When exposed to cold temperatures, your body begins to lose heat faster than it can be produced. Prolonged exposure to cold will eventually use up your body’s stored energy. The result is hypothermia, or abnormally low body temperature. A body temperature that is too low affects the brain, making the victim unable to think clearly or move well. This makes hypothermia particularly dangerous because a person may not know it is happening and will not be able to do anything about it. Symptoms of hypothermia can vary depending on how long you have been exposed to the cold temperatures.
- Loss of coordination
- Confusion and disorientation
- No shivering
- Blue skin
- Dilated pupils
- Slowed pulse and breathing
- Loss of consciousness
- Move the victim into a warm room or shelter.
- Remove their wet clothing.
- Warm the center of their body first-chest, neck, head, and groin-using an electric blanket, if available; or use skin-to-skin contact under loose, dry layers of blankets, clothing, towels, or sheets.
- Warm beverages may help increase the body temperature, but do not give alcoholic beverages. Do not try to give beverages to an unconscious person.
- After their body temperature has increased, keep the victim dry and wrapped in a warm blanket, including the head and neck.
- If victim has no pulse, call 911 and begin cardiopulmonary resuscitation (CPR).
Frostbite is an injury to the body that is caused by freezing. Frostbite causes a loss of feeling and color in the affected areas. It most often affects the nose, ears, cheeks, chin, fingers, or toes. Frostbite can permanently damage body tissues, and severe cases can lead to amputation. In extremely cold temperatures, the risk of frostbite is increased in individuals with reduced blood circulation and among those who are not dressed properly.
Symptoms of frostbite include:
- Reduced blood flow to hands and feet (fingers or toes can freeze)
- Tingling or stinging
- Bluish or pale, waxy skin
- Get into a warm room as soon as possible.
- Unless absolutely necessary, do not walk on frostbitten feet or toes-this increases the damage.
- Immerse the affected area in warm-not hot-water (the temperature should be comfortable to the touch for unaffected parts of the body).
- Warm the affected area using body heat; for example, the heat of an armpit can be used to warm frostbitten fingers.
- Do not rub or massage the frostbitten area; doing so may cause more damage.
- Do not use a heating pad, heat lamp, or the heat of a stove, fireplace, or radiator for warming. Affected areas are numb and can be easily burned.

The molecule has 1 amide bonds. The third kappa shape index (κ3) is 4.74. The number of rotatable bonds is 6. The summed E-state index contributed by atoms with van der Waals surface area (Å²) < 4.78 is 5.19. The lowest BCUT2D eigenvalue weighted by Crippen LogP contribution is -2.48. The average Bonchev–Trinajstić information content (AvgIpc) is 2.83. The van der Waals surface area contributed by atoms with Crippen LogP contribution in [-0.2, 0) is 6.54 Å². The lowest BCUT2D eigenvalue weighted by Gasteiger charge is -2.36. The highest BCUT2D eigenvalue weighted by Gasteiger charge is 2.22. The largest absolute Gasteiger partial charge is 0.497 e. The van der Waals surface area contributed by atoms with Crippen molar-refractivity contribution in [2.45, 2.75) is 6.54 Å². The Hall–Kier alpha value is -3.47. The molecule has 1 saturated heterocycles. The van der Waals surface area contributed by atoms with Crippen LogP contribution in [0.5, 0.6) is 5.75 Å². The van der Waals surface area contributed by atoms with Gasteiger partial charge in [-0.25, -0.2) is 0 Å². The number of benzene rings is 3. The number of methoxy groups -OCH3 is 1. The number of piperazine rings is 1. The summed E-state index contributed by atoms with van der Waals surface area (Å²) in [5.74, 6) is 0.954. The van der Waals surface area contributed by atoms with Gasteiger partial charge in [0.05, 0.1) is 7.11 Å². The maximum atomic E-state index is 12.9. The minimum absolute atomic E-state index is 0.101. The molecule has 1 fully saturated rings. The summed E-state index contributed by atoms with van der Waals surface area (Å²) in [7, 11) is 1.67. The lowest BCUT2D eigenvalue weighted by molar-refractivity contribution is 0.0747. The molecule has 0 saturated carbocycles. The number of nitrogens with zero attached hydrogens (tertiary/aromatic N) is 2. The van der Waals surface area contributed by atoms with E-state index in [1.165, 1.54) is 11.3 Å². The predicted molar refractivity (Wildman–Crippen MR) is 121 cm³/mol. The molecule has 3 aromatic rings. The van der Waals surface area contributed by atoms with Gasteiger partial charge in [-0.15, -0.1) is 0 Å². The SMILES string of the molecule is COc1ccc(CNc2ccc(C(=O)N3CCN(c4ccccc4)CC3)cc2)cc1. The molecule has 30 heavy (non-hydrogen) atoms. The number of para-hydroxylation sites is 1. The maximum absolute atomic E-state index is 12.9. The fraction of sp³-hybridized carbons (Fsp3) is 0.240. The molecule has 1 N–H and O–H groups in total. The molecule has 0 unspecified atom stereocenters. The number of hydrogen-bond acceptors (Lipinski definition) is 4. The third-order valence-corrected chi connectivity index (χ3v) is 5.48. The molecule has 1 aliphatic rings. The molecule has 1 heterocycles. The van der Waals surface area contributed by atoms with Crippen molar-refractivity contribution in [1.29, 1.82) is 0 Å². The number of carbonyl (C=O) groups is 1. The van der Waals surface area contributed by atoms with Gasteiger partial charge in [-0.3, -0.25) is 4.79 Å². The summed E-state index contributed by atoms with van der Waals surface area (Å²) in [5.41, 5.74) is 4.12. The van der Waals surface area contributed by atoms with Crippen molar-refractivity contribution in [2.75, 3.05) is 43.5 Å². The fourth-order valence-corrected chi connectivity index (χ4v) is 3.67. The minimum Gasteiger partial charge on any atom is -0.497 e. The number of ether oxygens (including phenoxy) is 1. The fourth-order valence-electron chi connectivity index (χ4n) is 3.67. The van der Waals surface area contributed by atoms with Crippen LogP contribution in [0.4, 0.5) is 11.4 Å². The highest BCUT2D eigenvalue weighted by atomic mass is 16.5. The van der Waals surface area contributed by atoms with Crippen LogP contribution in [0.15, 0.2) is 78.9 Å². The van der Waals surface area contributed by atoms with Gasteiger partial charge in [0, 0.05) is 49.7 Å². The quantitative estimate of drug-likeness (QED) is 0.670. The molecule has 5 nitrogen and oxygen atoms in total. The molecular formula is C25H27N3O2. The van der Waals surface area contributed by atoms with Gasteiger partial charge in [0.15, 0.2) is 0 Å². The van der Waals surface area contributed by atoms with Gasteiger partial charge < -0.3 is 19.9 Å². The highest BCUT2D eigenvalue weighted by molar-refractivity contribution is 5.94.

Children, the elderly and people with poor circulatory systems are at particular risk for hypothermia or frostbite. The Department of Health offers the following tips to help residents cope with winter conditions when outside:
- Dress for the cold weather by wearing coats, hats (as much as 50% of body heat is lost through the head), scarves or knit masks to cover the face and mouth, and gloves or mittens. Wear waterproof boots, shoes and gloves.
- Dress in layers of loose-fitting clothes, including extra socks. Wool, silk or polypropylene inner layers hold in more body heat than cotton. Avoid cotton clothing for winter activities.
- Prepare for the unexpected. Most problems with hypothermia occur because of an unexpected change in the weather or temperature.
- Avoid getting wet when the temperature dips.
- Drink plenty of water. Avoid nicotine, caffeine and alcohol.
Residents should also be aware of the risks cold weather poses when inside the house. The Department offers the following tips to help residents remain safe in their homes during cold conditions:
- Store several days worth of non-perishable food and bottled water.
- Keep several days worth of medications.
- Keep fireplaces and wood-burning stoves clean.
- Never leave space heaters on and unattended.
- Keep grills, camp stoves, and generators out of the house, basement and garage.
- Ensure smoke and carbon monoxide detectors are operating properly.
- Check on elderly or disabled neighbors and relatives.
- Bring pets inside. If it is too cold for you, it is too cold for them. See Cold Weather Pet Safety.
- For Shelter Information: Office of Emergency Management - 410-222-0600